It is easier to see why we must challenge our own rigid thinking when we realize the wrong paths that it can send us down. To return to the female brain example, Rippon had something to say on this subject too. She pointed out how the narratives surrounding male and female leadership lead us to focus in on the wrong pieces of information. She said:
“On the one hand, you might say I should keep quiet about the ‘no such thing as a female brain’ qualms, as current reference to female leadership in the context of Covid- 19 “successes” is positive. Jacinda Ardern certainly seems to be the poster-girl for the empathic style of leadership and if the take-home message is that female equals empathy and empathy is a good thing, perhaps we shouldn’t rock the boat. You can’t spend decades complaining about the lack of women in leadership positions and then sabotage a breakthrough which identifies women as good leaders. But perhaps we’ve misidentified the real message – that empathy is a very effective leadership skill – and are in danger of automatically attributing it as an invariable characteristic of females.”
I love this point because she admits how much easier it would be sometimes to accept the mainstream narrative even when you know it is incorrect. But in doing so we miss out on a greater piece of learning. By focusing in on the quality or trait that is proving to be successful rather than the gender we attribute it to, we make it something that everyone can achieve. Not only does it allow for men to consider that empathy is a quality available to them but it includes non-binary people in the narrative. By making empathy biologically female we are belittling men and excluding anyone who sits outside of the gender binary from seeing themselves as included in the conversation about different leadership styles. We’re also setting women up to only take the jobs that require empathy, as opposed to those which require ambition and risk taking.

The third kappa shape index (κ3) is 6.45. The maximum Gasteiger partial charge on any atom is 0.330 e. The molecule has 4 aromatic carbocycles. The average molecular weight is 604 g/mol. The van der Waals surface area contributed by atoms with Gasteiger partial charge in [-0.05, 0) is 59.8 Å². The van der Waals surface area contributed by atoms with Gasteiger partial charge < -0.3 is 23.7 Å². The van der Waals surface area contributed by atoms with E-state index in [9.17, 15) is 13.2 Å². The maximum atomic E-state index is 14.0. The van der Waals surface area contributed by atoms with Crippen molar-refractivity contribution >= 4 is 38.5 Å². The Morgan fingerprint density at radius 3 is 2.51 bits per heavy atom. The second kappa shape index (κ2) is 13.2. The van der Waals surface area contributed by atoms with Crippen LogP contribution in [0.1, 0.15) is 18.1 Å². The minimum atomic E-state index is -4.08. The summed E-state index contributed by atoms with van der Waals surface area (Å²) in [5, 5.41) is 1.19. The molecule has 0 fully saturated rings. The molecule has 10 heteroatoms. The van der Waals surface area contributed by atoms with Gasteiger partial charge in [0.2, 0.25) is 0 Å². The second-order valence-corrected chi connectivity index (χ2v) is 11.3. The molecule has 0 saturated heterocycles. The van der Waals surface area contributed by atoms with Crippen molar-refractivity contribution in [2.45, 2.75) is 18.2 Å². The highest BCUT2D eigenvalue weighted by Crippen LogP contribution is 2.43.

Leadership is competence, communication, context. It is not biologically determined.
The Pragmatic Approach
So how do we tackle this problem? Are we destined to keep repeating these same conversations about female brains? How do we unstick ourselves and move forward?
Talking about the female leadership narrative Rippon says:
“We really need to get away from labelling things as female or male. These terms now carry too much baggage of inaccurate expectations and assumptions. We need to identify what process works, be it building an autonomous and self-confident team, or encouraging innovation and independence or developing an inclusive group identity, to recognise what skills support that process and who has them [or has the potential to develop them] and train our leaders accordingly. In what might seem counter to diversity initiatives, gender should be irrelevant or certainly not part of the ‘essentials’ list in the job description”.
A focus on what actually works and a pragmatic mindset can help us to move past our own embedded biases and assumptions that a persons biology is the reason for their success or failing.